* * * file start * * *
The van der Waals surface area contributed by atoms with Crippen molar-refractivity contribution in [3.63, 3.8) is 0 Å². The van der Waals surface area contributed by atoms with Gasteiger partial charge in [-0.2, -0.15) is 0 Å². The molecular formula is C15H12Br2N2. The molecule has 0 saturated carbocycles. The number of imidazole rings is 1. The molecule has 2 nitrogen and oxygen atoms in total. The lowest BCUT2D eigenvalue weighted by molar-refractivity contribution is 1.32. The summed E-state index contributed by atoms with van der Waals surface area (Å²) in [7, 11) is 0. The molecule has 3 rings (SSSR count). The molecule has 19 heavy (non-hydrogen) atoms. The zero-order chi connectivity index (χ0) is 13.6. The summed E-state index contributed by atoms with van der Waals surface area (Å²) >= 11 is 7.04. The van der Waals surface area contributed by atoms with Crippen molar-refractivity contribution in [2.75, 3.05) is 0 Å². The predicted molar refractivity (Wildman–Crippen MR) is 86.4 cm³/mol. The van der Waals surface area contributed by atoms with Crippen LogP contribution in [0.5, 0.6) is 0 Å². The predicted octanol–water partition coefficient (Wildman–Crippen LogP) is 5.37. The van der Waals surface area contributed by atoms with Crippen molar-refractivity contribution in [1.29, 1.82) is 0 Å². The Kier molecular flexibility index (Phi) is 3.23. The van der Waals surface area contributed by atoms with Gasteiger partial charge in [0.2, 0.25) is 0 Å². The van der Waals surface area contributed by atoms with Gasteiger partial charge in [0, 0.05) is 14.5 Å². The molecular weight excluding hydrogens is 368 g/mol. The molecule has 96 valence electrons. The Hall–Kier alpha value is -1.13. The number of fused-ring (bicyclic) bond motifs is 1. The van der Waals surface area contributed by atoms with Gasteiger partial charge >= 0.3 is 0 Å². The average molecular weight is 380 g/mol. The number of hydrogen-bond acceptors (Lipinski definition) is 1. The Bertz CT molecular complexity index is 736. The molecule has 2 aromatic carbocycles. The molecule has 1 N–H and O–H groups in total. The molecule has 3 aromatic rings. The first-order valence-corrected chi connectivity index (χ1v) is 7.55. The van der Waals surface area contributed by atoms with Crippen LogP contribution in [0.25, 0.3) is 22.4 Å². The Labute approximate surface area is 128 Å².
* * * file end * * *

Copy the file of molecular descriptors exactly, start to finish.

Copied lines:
The van der Waals surface area contributed by atoms with Crippen molar-refractivity contribution in [3.63, 3.8) is 0 Å². The van der Waals surface area contributed by atoms with Gasteiger partial charge in [-0.2, -0.15) is 0 Å². The molecular formula is C15H12Br2N2. The molecule has 0 saturated carbocycles. The number of imidazole rings is 1. The molecule has 2 nitrogen and oxygen atoms in total. The lowest BCUT2D eigenvalue weighted by molar-refractivity contribution is 1.32. The summed E-state index contributed by atoms with van der Waals surface area (Å²) in [7, 11) is 0. The molecule has 3 rings (SSSR count). The molecule has 19 heavy (non-hydrogen) atoms. The zero-order chi connectivity index (χ0) is 13.6. The summed E-state index contributed by atoms with van der Waals surface area (Å²) >= 11 is 7.04. The van der Waals surface area contributed by atoms with Crippen molar-refractivity contribution in [2.75, 3.05) is 0 Å². The predicted molar refractivity (Wildman–Crippen MR) is 86.4 cm³/mol. The van der Waals surface area contributed by atoms with Crippen LogP contribution in [0.5, 0.6) is 0 Å². The predicted octanol–water partition coefficient (Wildman–Crippen LogP) is 5.37. The van der Waals surface area contributed by atoms with Crippen molar-refractivity contribution in [1.29, 1.82) is 0 Å². The Kier molecular flexibility index (Phi) is 3.23. The van der Waals surface area contributed by atoms with Gasteiger partial charge in [0.2, 0.25) is 0 Å². The van der Waals surface area contributed by atoms with Gasteiger partial charge in [0, 0.05) is 14.5 Å². The molecular weight excluding hydrogens is 368 g/mol. The molecule has 96 valence electrons. The Hall–Kier alpha value is -1.13. The number of fused-ring (bicyclic) bond motifs is 1. The van der Waals surface area contributed by atoms with Gasteiger partial charge >= 0.3 is 0 Å². The average molecular weight is 380 g/mol. The number of hydrogen-bond acceptors (Lipinski definition) is 1. The Bertz CT molecular complexity index is 736. The molecule has 2 aromatic carbocycles. The molecule has 1 N–H and O–H groups in total. The molecule has 3 aromatic rings. The first-order valence-corrected chi connectivity index (χ1v) is 7.55. The van der Waals surface area contributed by atoms with Crippen LogP contribution in [0.25, 0.3) is 22.4 Å². The Labute approximate surface area is 128 Å².